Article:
Mitch Trubisky says Bears made him play 'coaches' game'


Mitch Trubisky never stood a chance. 

After all the truth and malfeasance revealed itself about the previous Bears' regime behind Matt Nagy and Ryan Pace, it's all starting to add up. 

Once the pair was fired after last season, the truth was unveiled about Nagy's attitude towards Mitch Trubisky. One team source via The Athletic says, "Mitch never checked the boxes for Nagy from Day 1."

But, according to Trubisky, he feels he did his part for the team. 

“We won a lot of games," Trubisky said in an article with Sports Illustrated. (He recorded a winning 29-21 quarterback record while in Chicago.) "I’ve made a lot of big plays, I contributed to those winning teams and I knew I was a leader in those locker rooms. People can say whatever they want about it. I’m proud of my work there.”

Trubisky landed in Chicago after the team traded up to take him with the No. 2 overall pick in the 2017 draft. The front office notoriously passed up on Deshaun Watson, who was a National champion at Clemson, and Patrick Mahomes out of Texas Tech. 

The North Carolina star sat behind Mike Glennon in his first season with the team as they bridged the gap to him becoming a full-time starter. He put stats up on the board, throwing for a little over 2,000 yards and throwing seven touchdowns. 


However, in 2018, he blew up. He helped the team to a 12-4 record on his way to his first and only since Pro-Bowl nod. He threw for around 3,200 yards and 24 touchdowns, while rushing for 421 yards and an additional three touchdowns. 

Since that season, everything started going downhill. The team finished with back-to-back .500 records. Trubisky never replicated his performance in 2018 and commanded a below-average offense in the NFL. 

Once the end of the 2020 season came, the Bears elected not to re-sign him to the team. In free agency, he landed with the Buffalo Bills as a backup to Josh Allen. But, while playing under Allen and Sean McDermott, he thrived and learned plenty to pair with his game. 

“I would say I process quicker now. I know where I want to go with the ball,” Trubisky said. “I’m able to just trust my abilities and play a lot more free, not just go where the coach wants me to go with the football. I think it was a lot along the lines of just having a trust and being on the same page as the offensive coordinator. I felt like being in Buffalo, the quarterback had a lot more free rein to go where he wanted with the reads and go where he wanted with the ball, as opposed to Chicago.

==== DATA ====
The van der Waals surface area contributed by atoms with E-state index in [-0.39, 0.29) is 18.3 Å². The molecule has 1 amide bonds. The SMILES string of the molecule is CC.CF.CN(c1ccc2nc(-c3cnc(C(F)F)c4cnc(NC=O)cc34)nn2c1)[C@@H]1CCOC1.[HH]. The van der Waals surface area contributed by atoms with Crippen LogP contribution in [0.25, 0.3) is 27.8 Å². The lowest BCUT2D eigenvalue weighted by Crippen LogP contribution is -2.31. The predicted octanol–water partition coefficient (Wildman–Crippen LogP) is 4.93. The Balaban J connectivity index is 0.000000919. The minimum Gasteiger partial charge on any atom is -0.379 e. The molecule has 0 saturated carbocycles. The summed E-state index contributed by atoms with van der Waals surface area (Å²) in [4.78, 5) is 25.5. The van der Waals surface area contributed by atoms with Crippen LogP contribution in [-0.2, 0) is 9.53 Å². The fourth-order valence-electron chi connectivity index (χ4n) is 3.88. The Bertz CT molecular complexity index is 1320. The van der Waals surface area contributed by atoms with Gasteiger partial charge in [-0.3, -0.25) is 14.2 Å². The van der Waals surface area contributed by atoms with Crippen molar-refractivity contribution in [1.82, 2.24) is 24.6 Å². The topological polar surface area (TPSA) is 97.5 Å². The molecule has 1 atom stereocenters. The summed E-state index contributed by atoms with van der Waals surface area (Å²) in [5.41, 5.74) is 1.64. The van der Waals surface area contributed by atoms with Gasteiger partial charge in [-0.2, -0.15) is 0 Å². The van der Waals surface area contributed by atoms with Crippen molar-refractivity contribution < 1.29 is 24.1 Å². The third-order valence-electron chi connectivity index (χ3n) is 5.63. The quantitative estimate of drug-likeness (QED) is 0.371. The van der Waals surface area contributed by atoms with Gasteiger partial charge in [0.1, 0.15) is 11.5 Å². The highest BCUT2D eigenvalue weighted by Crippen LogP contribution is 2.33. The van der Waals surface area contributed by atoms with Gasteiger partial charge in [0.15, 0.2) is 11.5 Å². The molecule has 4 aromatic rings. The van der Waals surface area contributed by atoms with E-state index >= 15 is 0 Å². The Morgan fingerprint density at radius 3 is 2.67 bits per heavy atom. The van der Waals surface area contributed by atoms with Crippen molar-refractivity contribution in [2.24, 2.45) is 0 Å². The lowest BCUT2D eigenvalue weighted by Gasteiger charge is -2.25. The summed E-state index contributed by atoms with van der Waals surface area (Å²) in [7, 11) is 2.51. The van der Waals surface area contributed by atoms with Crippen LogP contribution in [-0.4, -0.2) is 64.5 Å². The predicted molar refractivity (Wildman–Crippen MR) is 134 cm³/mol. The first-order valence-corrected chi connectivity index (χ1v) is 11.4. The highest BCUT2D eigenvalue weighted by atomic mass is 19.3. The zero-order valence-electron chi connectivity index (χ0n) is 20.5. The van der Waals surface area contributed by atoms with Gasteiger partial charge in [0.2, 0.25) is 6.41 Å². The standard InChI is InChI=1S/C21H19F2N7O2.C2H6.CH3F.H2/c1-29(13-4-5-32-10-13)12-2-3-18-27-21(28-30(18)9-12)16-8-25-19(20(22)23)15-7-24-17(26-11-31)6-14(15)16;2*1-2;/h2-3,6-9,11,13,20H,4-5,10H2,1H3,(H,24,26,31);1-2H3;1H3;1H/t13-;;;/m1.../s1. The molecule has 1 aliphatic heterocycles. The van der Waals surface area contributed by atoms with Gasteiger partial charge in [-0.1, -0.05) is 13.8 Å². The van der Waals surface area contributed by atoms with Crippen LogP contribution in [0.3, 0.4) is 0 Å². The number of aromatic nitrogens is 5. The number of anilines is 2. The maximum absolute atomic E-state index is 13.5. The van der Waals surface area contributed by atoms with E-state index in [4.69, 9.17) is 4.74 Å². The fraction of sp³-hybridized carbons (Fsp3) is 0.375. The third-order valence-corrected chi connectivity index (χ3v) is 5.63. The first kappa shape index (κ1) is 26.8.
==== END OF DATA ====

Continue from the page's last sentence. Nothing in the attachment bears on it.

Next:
“Even if you got a completion [in Chicago], I felt like sometimes it wasn’t necessarily what the coach wanted. They put you in a box a little bit more than you wanted to be, and I think that restricts you as a player. It’s just different experiences. In the end, we still won games. It’s just different team to team.”

It's no question Nagy misused Trubisky while he was in Chicago. Nagy ran Andy Reid's offense as one of his disciples. In that offense, the quarterback is restricted to the pocket more often than not. However, with a below average offensive line and a quarterback that thrives on the run, that combination of factors doesn't result in success. 

But, after spending time in Buffalo and now landing on his feet in Pittsburgh, he's ready to compete. Trubisky, rookie Kenny Pickett and Mason Rudolph are in a training camp competition for the starting spot in Pittsburgh. 

According to reports from Steelers' reporters, he thrived during the first week of training camp and received the most reps with the first team offense. He and Rudolph are exponentially ahead of Pickett, via the same reports. 

“I want him to play and have fun,” head coach of the Steelers, Mike Tomlin said. “We hadn’t talked a lot about his experiences prior to getting here, because really in terms of what we’re doing it’s irrelevant. But I assume he’s experienced some negativity and so forth, and so I just want him to have fun. I want him to play fast and free. I don’t want to work with him overly concerned, thinking about making mistakes and things of that nature.”


Trubisky is poised with a second chance to redeem himself as a bona fide starter. 

As for Chicago, their at the cusp of a rebuild under a brand new regime. Under head coach Matt Eberflus and general manager Ryan Poles, the Bears are trying to create a new culture and method of operating. 

“In Chicago, they wanted me to play the coaches’ game," Trubisky said. "Call it whatever you will, that’s just how it felt to me. That was my experience, from what I saw in Chicago to what I saw in Buffalo.

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